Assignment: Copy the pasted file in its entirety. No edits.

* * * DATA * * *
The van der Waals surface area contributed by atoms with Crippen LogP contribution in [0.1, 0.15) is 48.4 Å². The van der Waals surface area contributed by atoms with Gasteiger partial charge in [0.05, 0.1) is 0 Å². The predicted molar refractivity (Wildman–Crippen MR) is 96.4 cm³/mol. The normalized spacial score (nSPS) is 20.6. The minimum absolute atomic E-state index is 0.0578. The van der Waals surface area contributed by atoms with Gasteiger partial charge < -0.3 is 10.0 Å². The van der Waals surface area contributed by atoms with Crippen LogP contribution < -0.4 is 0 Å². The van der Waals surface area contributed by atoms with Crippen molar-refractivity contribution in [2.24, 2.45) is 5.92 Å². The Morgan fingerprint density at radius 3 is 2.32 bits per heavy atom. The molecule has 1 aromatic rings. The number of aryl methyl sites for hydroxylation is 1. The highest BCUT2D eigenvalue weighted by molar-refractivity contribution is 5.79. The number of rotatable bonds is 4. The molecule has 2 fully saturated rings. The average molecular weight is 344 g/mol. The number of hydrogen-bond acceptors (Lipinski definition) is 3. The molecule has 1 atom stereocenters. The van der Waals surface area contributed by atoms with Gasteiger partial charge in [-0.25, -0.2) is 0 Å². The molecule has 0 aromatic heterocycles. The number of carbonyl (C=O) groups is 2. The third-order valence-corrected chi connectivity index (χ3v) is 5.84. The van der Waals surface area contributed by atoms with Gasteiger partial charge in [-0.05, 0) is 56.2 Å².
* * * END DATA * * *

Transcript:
The van der Waals surface area contributed by atoms with Crippen LogP contribution in [0.1, 0.15) is 48.4 Å². The van der Waals surface area contributed by atoms with Gasteiger partial charge in [0.05, 0.1) is 0 Å². The predicted molar refractivity (Wildman–Crippen MR) is 96.4 cm³/mol. The normalized spacial score (nSPS) is 20.6. The minimum absolute atomic E-state index is 0.0578. The van der Waals surface area contributed by atoms with Gasteiger partial charge < -0.3 is 10.0 Å². The van der Waals surface area contributed by atoms with Crippen LogP contribution < -0.4 is 0 Å². The van der Waals surface area contributed by atoms with Crippen molar-refractivity contribution in [2.24, 2.45) is 5.92 Å². The Morgan fingerprint density at radius 3 is 2.32 bits per heavy atom. The molecule has 1 aromatic rings. The number of aryl methyl sites for hydroxylation is 1. The highest BCUT2D eigenvalue weighted by molar-refractivity contribution is 5.79. The number of rotatable bonds is 4. The molecule has 2 fully saturated rings. The average molecular weight is 344 g/mol. The number of hydrogen-bond acceptors (Lipinski definition) is 3. The molecule has 1 atom stereocenters. The van der Waals surface area contributed by atoms with Gasteiger partial charge in [-0.25, -0.2) is 0 Å². The molecule has 0 aromatic heterocycles. The number of carbonyl (C=O) groups is 2. The third-order valence-corrected chi connectivity index (χ3v) is 5.84. The van der Waals surface area contributed by atoms with Gasteiger partial charge in [-0.05, 0) is 56.2 Å².